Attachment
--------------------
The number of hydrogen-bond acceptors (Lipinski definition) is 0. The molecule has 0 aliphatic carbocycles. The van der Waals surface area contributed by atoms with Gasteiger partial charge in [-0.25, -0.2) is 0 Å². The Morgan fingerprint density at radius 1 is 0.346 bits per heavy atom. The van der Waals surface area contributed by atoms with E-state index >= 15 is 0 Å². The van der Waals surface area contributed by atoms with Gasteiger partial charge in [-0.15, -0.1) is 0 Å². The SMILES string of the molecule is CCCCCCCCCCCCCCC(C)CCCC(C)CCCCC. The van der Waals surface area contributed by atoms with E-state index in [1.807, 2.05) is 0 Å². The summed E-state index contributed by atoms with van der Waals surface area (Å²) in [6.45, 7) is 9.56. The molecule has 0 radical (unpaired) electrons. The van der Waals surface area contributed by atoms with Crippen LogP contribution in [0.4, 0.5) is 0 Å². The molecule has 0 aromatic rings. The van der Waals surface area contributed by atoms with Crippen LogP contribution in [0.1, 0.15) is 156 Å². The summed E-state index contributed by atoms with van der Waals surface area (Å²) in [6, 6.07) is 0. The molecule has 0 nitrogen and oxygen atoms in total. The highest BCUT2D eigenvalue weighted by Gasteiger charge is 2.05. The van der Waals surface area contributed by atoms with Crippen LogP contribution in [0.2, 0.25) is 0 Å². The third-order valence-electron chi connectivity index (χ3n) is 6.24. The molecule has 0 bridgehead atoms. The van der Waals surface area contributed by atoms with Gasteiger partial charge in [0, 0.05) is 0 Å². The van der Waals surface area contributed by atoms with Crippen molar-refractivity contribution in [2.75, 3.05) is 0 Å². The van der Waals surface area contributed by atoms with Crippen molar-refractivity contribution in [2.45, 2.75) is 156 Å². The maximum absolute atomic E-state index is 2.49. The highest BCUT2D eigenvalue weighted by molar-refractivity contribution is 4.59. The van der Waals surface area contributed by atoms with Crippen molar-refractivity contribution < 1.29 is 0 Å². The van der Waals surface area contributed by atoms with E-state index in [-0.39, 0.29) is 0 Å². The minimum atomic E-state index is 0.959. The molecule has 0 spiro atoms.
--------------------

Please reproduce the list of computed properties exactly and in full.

The number of hydrogen-bond acceptors (Lipinski definition) is 0. The molecule has 0 aliphatic carbocycles. The van der Waals surface area contributed by atoms with Gasteiger partial charge in [-0.25, -0.2) is 0 Å². The Morgan fingerprint density at radius 1 is 0.346 bits per heavy atom. The van der Waals surface area contributed by atoms with E-state index >= 15 is 0 Å². The van der Waals surface area contributed by atoms with Gasteiger partial charge in [-0.15, -0.1) is 0 Å². The SMILES string of the molecule is CCCCCCCCCCCCCCC(C)CCCC(C)CCCCC. The van der Waals surface area contributed by atoms with E-state index in [1.807, 2.05) is 0 Å². The summed E-state index contributed by atoms with van der Waals surface area (Å²) in [6.45, 7) is 9.56. The molecule has 0 radical (unpaired) electrons. The van der Waals surface area contributed by atoms with Crippen LogP contribution in [0.4, 0.5) is 0 Å². The molecule has 0 aromatic rings. The van der Waals surface area contributed by atoms with Crippen LogP contribution in [0.1, 0.15) is 156 Å². The summed E-state index contributed by atoms with van der Waals surface area (Å²) in [6, 6.07) is 0. The molecule has 0 nitrogen and oxygen atoms in total. The highest BCUT2D eigenvalue weighted by Gasteiger charge is 2.05. The van der Waals surface area contributed by atoms with Crippen LogP contribution in [0.2, 0.25) is 0 Å². The third-order valence-electron chi connectivity index (χ3n) is 6.24. The molecule has 0 bridgehead atoms. The van der Waals surface area contributed by atoms with Gasteiger partial charge in [0, 0.05) is 0 Å². The van der Waals surface area contributed by atoms with Crippen molar-refractivity contribution in [2.75, 3.05) is 0 Å². The van der Waals surface area contributed by atoms with Crippen molar-refractivity contribution in [2.45, 2.75) is 156 Å². The maximum absolute atomic E-state index is 2.49. The highest BCUT2D eigenvalue weighted by molar-refractivity contribution is 4.59. The van der Waals surface area contributed by atoms with Crippen molar-refractivity contribution < 1.29 is 0 Å². The van der Waals surface area contributed by atoms with E-state index in [-0.39, 0.29) is 0 Å². The minimum atomic E-state index is 0.959. The molecule has 0 spiro atoms.